Silicon (1s22s22p63s23px13py1) is in group 4 of the Periodic Table and has successive ionisation energies:

Here the big jump comes after the fourth electron has been removed. The first 4 electrons are coming from the 3-level orbitals; the fifth from the 2-level.

The lesson from all this:

Count the easy electrons – those up to (but not including) the big jump. That is the same as the group number.

Another example:

Decide which group an atom is in if it has successive ionisation energies:

The ionisation energies are going up one or two thousand at a time for the first five. Then there is a huge jump of about 15000. There are 5 relatively easy electrons – so the element is in group 5.

Exploring the Patterns in More Detail

If you plot graphs of successive ionisation energies for a particular element, you can see the fluctuations in it caused by the different electrons being removed.

Not only can you see the big jumps in ionisation energy when an electron comes from an inner level, but you can also see the minor fluctuations within a level depending on whether the electron is coming from an s or a p orbital, and even whether it is paired or unpaired in that orbital.

Chlorine has the electronic structure 1s22s22p63s23px23py23pz1.

This graph plots the first eight ionisation energies of chlorine. The green labels show which electron is being removed for each of the ionisation energies.

If you put a ruler on the first and second points to establish the trend, you'll find that the third, fourth and fifth points lie above the value you would expect. That is because the first two electrons are coming from pairs in the 3p levels and are therefore rather easier to remove than if they were unpaired.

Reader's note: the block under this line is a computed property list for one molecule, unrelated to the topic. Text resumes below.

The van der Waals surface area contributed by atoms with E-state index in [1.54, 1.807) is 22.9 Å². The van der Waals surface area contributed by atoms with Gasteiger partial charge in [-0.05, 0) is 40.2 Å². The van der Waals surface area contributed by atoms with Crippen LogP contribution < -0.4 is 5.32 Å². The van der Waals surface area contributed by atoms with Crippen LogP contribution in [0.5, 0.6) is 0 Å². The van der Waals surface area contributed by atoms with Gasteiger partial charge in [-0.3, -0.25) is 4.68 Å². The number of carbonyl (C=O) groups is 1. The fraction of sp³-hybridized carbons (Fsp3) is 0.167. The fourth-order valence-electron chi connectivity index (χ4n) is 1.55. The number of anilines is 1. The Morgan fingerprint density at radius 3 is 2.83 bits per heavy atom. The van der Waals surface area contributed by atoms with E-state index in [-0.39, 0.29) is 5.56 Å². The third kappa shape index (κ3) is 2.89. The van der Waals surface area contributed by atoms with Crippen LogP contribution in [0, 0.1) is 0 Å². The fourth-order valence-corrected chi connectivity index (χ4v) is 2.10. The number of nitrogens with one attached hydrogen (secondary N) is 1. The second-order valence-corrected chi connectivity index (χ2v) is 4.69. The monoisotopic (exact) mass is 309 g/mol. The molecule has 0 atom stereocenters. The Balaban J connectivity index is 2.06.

Again, if you put a ruler on the 3rd, 4th and 5th points to establish their trend, you'll find that the 6th and 7th points lie well above the values you would expect from a continuation of the trend. That is because the 6th and 7th electrons are coming from the 3s level – slightly closer to the nucleus and slightly less well screened.

The massive jump as you break into the inner level at the 8th electron is fairly obvious!

Warning! People sometimes get confused with these graphs because they forget that they are removing electrons from the atom. For example, the first point refers to the first electron being lost – from a 3p orbital. Basically, you start from the outside of the atom and work in towards the middle. If you start from the 1s orbital and work outwards, you are doomed to failure!

To plot any more ionisation energies for chlorine needs a change of vertical scale. The seventeenth ionisation energy of chlorine is nearly 400,000 kJ mol-1, and the vertical scale has to be squashed to accommodate this.

This is now a "log graph" – plotted by finding the logarithm of each ionisation energy (press the "log" button on your calculator). This doesn't simply squash the vertical scale. It distorts it as well, to such an extent that the only useful thing the graph now shows is the major jumps where the next electron to be removed comes from an inner level. The distortion is so great in the first 8 ionisation energies, for example, that the patterns shown by the previous graph are completely (and misleadingly) destroyed.